My main pre-
My fascination with architecture is probably the result of an urban childhood in south London where houses and streets were the landscapes of my daily walks to school and where, as I grew into a teenager, my weekend exercise was shopping in newly built centres. Green spaces were regulated gardens or commons where the horizon was broken by nearby Edwardian terraces and council flats. Now when I see a terrace of solidly built houses or the regular patterns of rows of windows and balconies, I want to record their symmetrical patterns which give me a feeling of solidity and security that no doubt stems back to those early safe and happy days.
My main consuming passion however is colour and design. I have always been seduced by gorgeous fabrics in wonderful rich colours and have devoted long hours to making curtains and cushions for the many homes I have lived in over the years. I had a passion for William Morris fabrics when younger and am probably influenced very much by his colour sense and symmetry, finding that I often want to re-
I use a variety of different paints in my architectural paintings. When I wish to emphasise texture and detail I use oil paints, as detail is easier to work into the paint because of its slow drying and blending qualities. Many of my paintings concentrate on the colour and shape of buildings using strong shadows to create depth. For these works I use acrylic paint or, more recently, emulsion paint, applied in several coats to give flat, opaque colour that adds to the solidity of the images. These types of paint have the added advantage of being quick-
I often choose to use deep canvasses and extend the image onto their sides in order to emphasize the solidity and 3D quality of that particular building.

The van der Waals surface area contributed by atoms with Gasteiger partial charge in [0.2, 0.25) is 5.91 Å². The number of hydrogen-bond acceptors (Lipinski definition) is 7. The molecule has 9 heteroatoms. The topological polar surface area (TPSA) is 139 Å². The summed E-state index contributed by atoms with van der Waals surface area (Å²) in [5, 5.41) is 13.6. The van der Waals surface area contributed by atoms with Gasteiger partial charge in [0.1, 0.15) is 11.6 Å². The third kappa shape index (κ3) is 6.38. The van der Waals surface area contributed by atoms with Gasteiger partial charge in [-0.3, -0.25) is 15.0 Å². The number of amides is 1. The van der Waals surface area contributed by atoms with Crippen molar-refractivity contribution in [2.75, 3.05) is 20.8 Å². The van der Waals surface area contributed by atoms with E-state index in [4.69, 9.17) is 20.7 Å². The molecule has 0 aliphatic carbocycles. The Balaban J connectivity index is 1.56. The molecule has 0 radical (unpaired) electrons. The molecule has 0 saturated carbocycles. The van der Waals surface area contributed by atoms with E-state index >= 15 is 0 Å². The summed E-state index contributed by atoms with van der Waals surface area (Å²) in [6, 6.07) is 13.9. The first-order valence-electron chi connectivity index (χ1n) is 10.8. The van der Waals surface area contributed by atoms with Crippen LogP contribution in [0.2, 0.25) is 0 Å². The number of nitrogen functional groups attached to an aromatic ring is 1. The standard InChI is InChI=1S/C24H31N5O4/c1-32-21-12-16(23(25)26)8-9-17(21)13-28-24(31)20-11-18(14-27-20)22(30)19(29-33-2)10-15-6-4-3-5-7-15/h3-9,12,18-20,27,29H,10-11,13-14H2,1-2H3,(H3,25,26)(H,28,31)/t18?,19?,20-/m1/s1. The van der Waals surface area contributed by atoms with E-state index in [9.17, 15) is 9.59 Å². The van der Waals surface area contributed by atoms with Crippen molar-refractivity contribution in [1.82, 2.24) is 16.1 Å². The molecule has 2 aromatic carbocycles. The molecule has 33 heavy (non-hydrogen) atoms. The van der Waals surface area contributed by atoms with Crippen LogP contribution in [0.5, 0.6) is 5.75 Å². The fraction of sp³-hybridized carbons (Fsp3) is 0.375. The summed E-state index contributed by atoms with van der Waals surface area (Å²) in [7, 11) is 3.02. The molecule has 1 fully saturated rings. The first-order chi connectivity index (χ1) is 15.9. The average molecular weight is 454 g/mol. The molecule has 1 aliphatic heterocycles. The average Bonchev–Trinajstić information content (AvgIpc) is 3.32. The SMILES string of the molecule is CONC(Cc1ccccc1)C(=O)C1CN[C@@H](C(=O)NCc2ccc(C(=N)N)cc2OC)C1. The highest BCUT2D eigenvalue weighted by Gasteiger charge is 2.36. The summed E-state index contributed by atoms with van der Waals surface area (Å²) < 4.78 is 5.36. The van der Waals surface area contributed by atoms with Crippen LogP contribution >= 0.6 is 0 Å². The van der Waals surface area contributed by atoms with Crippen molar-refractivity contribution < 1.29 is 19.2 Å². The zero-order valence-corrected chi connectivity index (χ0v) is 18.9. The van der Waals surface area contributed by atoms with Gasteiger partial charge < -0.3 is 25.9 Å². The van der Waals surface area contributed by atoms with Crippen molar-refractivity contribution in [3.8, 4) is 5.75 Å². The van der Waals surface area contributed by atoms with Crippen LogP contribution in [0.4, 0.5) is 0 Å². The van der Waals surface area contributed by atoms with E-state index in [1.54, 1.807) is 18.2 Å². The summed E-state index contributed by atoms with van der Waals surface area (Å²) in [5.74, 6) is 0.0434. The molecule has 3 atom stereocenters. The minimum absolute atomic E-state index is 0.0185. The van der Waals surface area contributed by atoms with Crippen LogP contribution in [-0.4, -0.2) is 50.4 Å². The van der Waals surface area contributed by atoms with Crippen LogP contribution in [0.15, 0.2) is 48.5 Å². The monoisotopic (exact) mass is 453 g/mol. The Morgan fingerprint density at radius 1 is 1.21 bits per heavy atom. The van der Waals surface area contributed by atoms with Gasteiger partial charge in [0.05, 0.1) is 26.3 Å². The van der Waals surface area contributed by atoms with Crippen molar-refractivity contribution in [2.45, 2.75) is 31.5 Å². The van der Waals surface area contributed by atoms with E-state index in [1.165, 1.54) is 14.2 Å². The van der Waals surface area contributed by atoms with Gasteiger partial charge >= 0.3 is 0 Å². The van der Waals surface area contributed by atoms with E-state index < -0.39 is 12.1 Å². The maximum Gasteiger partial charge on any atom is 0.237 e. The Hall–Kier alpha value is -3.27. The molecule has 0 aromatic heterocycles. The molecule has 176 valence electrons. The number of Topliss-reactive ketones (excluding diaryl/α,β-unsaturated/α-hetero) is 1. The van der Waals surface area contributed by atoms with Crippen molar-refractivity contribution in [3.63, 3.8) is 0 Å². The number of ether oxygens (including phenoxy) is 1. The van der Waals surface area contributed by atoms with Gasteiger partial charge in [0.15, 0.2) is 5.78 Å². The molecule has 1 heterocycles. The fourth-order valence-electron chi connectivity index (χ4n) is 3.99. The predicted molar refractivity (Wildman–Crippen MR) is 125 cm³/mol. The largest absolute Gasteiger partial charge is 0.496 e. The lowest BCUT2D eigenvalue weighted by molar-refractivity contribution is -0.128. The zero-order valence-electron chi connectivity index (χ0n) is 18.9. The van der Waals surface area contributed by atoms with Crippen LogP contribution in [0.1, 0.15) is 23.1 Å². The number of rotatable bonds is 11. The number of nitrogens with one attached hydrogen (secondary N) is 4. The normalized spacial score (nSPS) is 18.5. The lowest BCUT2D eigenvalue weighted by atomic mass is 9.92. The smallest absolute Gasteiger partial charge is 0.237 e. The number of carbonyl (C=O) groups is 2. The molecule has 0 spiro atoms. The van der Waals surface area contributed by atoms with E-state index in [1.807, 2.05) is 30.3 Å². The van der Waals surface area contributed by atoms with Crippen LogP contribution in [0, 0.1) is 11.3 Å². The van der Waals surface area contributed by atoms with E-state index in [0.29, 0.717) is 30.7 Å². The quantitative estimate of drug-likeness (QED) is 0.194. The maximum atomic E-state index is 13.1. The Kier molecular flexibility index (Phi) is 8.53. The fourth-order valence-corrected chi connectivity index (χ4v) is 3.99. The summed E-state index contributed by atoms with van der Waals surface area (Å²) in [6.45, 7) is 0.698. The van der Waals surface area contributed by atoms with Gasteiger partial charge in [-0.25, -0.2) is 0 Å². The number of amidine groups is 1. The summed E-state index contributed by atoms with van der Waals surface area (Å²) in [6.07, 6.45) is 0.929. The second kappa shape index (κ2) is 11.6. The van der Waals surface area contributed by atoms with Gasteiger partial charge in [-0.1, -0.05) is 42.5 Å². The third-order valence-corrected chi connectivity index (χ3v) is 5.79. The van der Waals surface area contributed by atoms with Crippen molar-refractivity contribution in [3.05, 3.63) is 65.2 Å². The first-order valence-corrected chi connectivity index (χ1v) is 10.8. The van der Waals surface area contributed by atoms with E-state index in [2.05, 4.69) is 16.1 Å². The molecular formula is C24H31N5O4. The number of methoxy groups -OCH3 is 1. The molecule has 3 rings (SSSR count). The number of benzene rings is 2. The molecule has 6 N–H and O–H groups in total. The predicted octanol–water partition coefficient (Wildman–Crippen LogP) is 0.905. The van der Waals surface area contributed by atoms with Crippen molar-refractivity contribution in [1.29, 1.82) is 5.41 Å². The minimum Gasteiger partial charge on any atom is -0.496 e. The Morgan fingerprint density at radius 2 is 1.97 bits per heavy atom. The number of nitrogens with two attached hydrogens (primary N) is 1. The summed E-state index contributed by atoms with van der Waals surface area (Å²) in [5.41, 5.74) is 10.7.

The dimensions of the image are also important to me. I frequently paint an image on two canvasses which creates a large image that is easily transportable and versatile. Occasionally I like to create unusual orientations by placing them end to end. The colours that I use are also extremely important. Often I change the actual colour of a building to negative or monochrome colours using digital photographic techniques. This works well on older buildings where the colours do not create the essentially modern feel I want for my paintings.
My aim in creating these architectural scenes is to try to simplify or synthesize the world around me in a similar way to artists like Julian Opie, who reduces architectural forms to simple black and white shapes which can create a 3D feel like the patterns of the Optical artist Bridget Riley. I do not want the viewer of my work to have to struggle with hidden concepts but rather enjoy the image as an immediately aesthetically pleasing experience that somehow draws attention to the ordinary and familiar turning them from solid imposing landscape features to attractive designs. To me, a carefully executed picture of a building can be just as visually satisfying as a painted landscape of outstanding natural beauty. Indeed, as our population becomes increasingly urban, the hard landscape of walls is becoming more comfortingly familiar than the wild beauty of the natural world.